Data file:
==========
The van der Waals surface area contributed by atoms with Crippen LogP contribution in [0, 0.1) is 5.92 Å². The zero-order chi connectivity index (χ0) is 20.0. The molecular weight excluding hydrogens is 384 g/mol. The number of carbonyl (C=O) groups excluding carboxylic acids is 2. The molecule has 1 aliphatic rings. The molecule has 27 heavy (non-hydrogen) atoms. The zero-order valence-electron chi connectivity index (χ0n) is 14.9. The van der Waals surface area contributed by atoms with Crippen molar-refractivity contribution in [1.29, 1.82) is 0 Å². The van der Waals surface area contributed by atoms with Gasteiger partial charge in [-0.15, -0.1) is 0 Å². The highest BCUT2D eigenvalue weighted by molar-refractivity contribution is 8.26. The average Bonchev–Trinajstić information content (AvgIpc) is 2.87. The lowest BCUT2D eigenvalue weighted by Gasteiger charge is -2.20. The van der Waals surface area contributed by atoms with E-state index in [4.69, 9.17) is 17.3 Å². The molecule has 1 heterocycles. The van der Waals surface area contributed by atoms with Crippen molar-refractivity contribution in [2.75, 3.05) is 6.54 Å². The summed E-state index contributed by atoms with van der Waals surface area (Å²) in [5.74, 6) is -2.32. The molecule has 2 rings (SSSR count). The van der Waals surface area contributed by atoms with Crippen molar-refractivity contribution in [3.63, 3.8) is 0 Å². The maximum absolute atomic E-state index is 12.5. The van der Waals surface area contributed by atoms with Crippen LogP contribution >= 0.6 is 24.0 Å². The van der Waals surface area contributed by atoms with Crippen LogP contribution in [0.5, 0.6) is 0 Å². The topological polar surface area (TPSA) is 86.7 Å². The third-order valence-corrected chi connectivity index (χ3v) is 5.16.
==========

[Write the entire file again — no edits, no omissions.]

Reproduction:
The van der Waals surface area contributed by atoms with Crippen LogP contribution in [0, 0.1) is 5.92 Å². The zero-order chi connectivity index (χ0) is 20.0. The molecular weight excluding hydrogens is 384 g/mol. The number of carbonyl (C=O) groups excluding carboxylic acids is 2. The molecule has 1 aliphatic rings. The molecule has 27 heavy (non-hydrogen) atoms. The zero-order valence-electron chi connectivity index (χ0n) is 14.9. The van der Waals surface area contributed by atoms with Crippen molar-refractivity contribution in [1.29, 1.82) is 0 Å². The van der Waals surface area contributed by atoms with Gasteiger partial charge in [-0.15, -0.1) is 0 Å². The highest BCUT2D eigenvalue weighted by molar-refractivity contribution is 8.26. The average Bonchev–Trinajstić information content (AvgIpc) is 2.87. The lowest BCUT2D eigenvalue weighted by Gasteiger charge is -2.20. The van der Waals surface area contributed by atoms with E-state index in [4.69, 9.17) is 17.3 Å². The molecule has 1 heterocycles. The van der Waals surface area contributed by atoms with Crippen molar-refractivity contribution in [2.75, 3.05) is 6.54 Å². The summed E-state index contributed by atoms with van der Waals surface area (Å²) in [5.74, 6) is -2.32. The molecule has 2 rings (SSSR count). The van der Waals surface area contributed by atoms with Crippen molar-refractivity contribution in [3.63, 3.8) is 0 Å². The maximum absolute atomic E-state index is 12.5. The van der Waals surface area contributed by atoms with Crippen LogP contribution >= 0.6 is 24.0 Å². The van der Waals surface area contributed by atoms with Crippen LogP contribution in [0.5, 0.6) is 0 Å². The topological polar surface area (TPSA) is 86.7 Å². The third-order valence-corrected chi connectivity index (χ3v) is 5.16.